define

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Related to definably: definitely
  • verb

Synonyms for define

Synonyms for define

determine the essential quality of

give a definition for the meaning of a word

determine the nature of

show the form or outline of

Synonyms

Related Words

decide upon or fix definitely

References in periodicals archive ?
In the present state of our understanding what is text is somehow definably not other; what is other is still not text.
While these roles are definably different, both tend to focus on operations rather than direction, on management rather than leadership, on efficiencies rather than value.
The main difference seems to be that the contractarian approach attempts to stay within a definably "economic" framework where many of the aspects of reality discussed in terms of competences are translated into cost constructions.
The system is definably different, visually different and physically it feels different.
Only the sacred groves marking the ancestral centre of each land and patrician are definably 'out of bounds', and this is not because any particular taboo (tabu) marked them off but because they are felt to be dangerous, scary places.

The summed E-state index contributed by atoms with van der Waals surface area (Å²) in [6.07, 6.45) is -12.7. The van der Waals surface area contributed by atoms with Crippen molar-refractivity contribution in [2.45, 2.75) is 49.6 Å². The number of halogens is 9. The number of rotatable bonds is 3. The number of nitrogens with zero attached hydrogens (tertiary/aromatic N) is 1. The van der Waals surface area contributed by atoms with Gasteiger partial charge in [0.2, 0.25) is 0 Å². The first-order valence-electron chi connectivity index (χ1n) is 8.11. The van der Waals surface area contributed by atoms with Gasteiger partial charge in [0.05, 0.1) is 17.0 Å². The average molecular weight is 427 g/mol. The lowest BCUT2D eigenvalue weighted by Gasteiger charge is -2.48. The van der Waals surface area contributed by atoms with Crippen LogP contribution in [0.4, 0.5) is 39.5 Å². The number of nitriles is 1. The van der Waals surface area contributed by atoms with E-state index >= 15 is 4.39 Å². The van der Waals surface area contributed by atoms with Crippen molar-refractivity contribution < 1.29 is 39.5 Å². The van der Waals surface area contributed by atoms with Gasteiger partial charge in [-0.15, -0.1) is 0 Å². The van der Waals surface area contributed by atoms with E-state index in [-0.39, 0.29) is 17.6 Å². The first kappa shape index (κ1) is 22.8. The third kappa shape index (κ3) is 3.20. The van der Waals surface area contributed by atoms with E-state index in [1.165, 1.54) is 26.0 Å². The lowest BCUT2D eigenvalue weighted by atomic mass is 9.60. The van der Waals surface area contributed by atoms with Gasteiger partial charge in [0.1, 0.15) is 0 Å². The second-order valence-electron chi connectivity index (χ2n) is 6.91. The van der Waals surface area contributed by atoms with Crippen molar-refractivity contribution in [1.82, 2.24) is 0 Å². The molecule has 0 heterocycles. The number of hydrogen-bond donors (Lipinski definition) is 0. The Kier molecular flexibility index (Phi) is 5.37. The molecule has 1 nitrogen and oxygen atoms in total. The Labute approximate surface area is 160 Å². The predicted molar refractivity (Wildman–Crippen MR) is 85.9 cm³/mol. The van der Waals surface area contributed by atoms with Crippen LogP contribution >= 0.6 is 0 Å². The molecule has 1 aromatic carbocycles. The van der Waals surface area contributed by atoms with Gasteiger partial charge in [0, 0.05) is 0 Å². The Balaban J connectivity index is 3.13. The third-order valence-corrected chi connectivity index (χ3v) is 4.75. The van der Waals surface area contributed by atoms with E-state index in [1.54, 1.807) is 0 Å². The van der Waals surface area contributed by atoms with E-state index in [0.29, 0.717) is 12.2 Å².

The cells are obtained from embryos created at in vitro fertilization clinics and so far do not seem definably different from the primordial cells from which an entire individual is created.
So long as the kinds of concerns summarized by those terms can be intelligibly expressed, an argument can be made that we remain definably modern in our penal mentality.
Sarfraz while praising Saeed Ajmal said Ajmal would definably trouble the Sri Lankan batsmen.
Church showcased a new set of songs and a new direction for her, into a more definably indie sound.
Church, who released her last album Back To Scratch in 2010, showcased a new set of songs and a new direction for her, into a more definably indie sound.
But if he gets along to The Sage tomorrow, he might just get in touch with his English roots and realise there's something definably English about the English Ground show.
They suggest that the 'punitive framework of fundamentalist Christianity' has been influential: 'We think it possible that child abuse as a pathology arises as much from that cultural tradition as from anything definably Polynesian' (1989: 129).